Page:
What oil at $100 a barrel means for the economy

 ·24 Feb 2022

Oil’s surge to $100 a barrel for the first time since 2014 represents a double-blow to the world economy by further denting growth prospects and driving up inflation.

That’s a worrying combination for the US Federal Reserve and fellow central banks as they seek to contain the strongest price pressures in decades without derailing recoveries from the pandemic.

Futures in London jumped as much as 3.3% as Russia’s dramatic escalation of the Ukraine crisis sparked fears of a disruption to the region’s critical energy exports.

While energy exporters stand to benefit from the boom and oil’s influence on economies isn’t what it once was, much of the world will take a hit as companies and consumers find their bills rising and spending power squeezed by costlier food, transportation and heating.

In an analysis of the winners and losers from oil’s surge, Bloomberg Economics estimates Saudi Arabia can look forward to a windfall, Russia gains, while smaller oil exporters like the United Arab Emirates fare better too. The biggest losers would be energy importers such as Korea, India and Japan.

“The oil price run-up will intensify the pressure on central banks worldwide to bring forward their tightening cycle and hike rates more aggressively to contain inflation risks,” said Chua Hak Bin, senior economist at Maybank in Singapore.

More broadly, JPMorgan Chase & Co. warns a run-up to $150 a barrel would almost stall the global expansion and send inflation spiraling to over 7%, more than three times the rate targeted by most monetary policy makers.

Oil has surged along with a broader rally in commodity prices that’s also swept up natural gas. Among the drivers: A post-lockdown resurgence in worldwide demand coupled with the geopolitical tensions and strained supply chains. Prospects for a renewed Iranian nuclear deal have at times cooled the market.

Still, the rise has been piercing. Just two years ago, oil futures prices plunged briefly below zero.

Fossil fuels – oil, as well as coal and natural gas – provide more than 80% of the global economy’s energy. And the cost of a typical basket of them is now up more than 50% from a year ago, according to Gavekal Research Ltd., a consultancy.

The energy crunch also compounds the ongoing squeeze in global supply chains, which drove up costs and delayed deliveries of raw materials and finished goods.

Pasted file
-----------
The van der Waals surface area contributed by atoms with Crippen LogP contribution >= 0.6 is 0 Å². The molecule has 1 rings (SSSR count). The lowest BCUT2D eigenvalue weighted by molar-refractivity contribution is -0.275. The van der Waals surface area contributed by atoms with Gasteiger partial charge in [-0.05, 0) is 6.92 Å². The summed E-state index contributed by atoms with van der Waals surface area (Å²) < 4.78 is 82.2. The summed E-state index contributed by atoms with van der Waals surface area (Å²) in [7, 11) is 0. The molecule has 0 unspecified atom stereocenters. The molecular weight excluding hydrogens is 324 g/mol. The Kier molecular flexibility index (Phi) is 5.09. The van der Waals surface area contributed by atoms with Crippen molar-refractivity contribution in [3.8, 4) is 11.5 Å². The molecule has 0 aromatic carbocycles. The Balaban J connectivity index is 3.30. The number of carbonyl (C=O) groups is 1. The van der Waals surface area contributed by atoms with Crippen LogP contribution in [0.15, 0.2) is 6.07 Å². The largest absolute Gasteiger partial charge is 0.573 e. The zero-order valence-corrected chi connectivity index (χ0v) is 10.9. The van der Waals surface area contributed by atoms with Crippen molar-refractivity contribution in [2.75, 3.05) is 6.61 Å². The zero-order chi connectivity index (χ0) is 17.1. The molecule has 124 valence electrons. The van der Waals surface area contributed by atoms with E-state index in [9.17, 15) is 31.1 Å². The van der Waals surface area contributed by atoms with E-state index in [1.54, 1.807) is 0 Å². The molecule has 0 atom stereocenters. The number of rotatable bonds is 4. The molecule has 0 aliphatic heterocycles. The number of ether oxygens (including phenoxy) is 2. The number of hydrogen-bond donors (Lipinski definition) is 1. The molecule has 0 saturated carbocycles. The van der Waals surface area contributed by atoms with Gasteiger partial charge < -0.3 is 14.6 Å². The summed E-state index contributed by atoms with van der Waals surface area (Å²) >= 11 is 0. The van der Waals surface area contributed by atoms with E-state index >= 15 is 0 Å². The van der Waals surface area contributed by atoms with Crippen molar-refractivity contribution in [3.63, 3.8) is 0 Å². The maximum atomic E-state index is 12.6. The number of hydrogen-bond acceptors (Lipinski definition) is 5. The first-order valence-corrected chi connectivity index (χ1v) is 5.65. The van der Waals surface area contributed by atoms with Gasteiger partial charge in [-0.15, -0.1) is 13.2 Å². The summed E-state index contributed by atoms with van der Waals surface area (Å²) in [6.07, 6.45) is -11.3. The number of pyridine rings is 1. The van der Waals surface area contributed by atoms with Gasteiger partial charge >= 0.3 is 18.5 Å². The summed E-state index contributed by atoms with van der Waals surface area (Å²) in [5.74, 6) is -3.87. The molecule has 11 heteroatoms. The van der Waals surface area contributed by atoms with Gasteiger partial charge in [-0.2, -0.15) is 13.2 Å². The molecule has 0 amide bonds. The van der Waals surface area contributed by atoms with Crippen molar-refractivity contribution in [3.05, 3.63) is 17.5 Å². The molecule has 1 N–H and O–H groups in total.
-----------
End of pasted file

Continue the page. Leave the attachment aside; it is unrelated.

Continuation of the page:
The International Monetary Fund recently raised its forecast for global consumer prices to an average 3.9% in advanced economies this year, up from 2.3%, and 5.9% in emerging and developing nations.

China, the world’s biggest oil importer and goods exporter, has so far enjoyed benign inflation. But its economy remains vulnerable as producers are already juggling high input costs and concerns over energy shortages.

With price pressures proving more tenacious than earlier expected, central bankers are now prioritizing inflation-fighting over demand support. U.S. consumer prices surprising to a four-decade high sent shocks through the system, increasing bets that at one point had suggested the Fed will raise rates as many as seven times this year, a faster pace than earlier expected.

Bank of England Governor Andrew Bailey has partly justified the decision to raise U.K. interest rates by pointing to a “squeeze from energy prices.” European Central Bank President Christine Lagarde said recently that officials will “carefully examine” how energy prices will impact the economy as they signal a shift toward tightening. The Reserve Bank of India has also flagged oil prices as a risk.

Speaking to reporters Thursday after the Bank of Korea’s policy meeting, Governor Lee Ju-yeol flagged the risk of the Ukraine crisis impacting global commodities markets and fueling inflation.

To be sure, the world economy is no longer the oil guzzler it was during previous decades, especially the 1970s, and alternative energy offers some buffer. Other pandemic-era insulators include swelling household savings and higher wages amid a tight labor market.

In the U.S., the emergence of the shale oil industry means its economy is less vulnerable to fuel shocks: While consumers are paying more for gasoline, domestic producers are earning more.

Paul Donovan, UBS Group AG chief economist at global wealth management, said it’s important to consider how oil-producing economies spend their extra revenue, which could ultimately help global growth. “Nowadays, oil sellers are very inclined to spend the revenues they get when prices go up,” Donovan said in a video presentation to clients.

For most consumers, and central bankers, much rides on how fast and how far energy goes, particularly if economies lose momentum globally.

A big enough oil shock could derail the normalization plans of many central banks, according to JPMorgan economists “although the high inflation backdrop and concerns about anchored inflation expectations means policy would still be tighter than if inflation were currently running low.”

Read: Rand slides and oil surges as Russia attacks Ukraine

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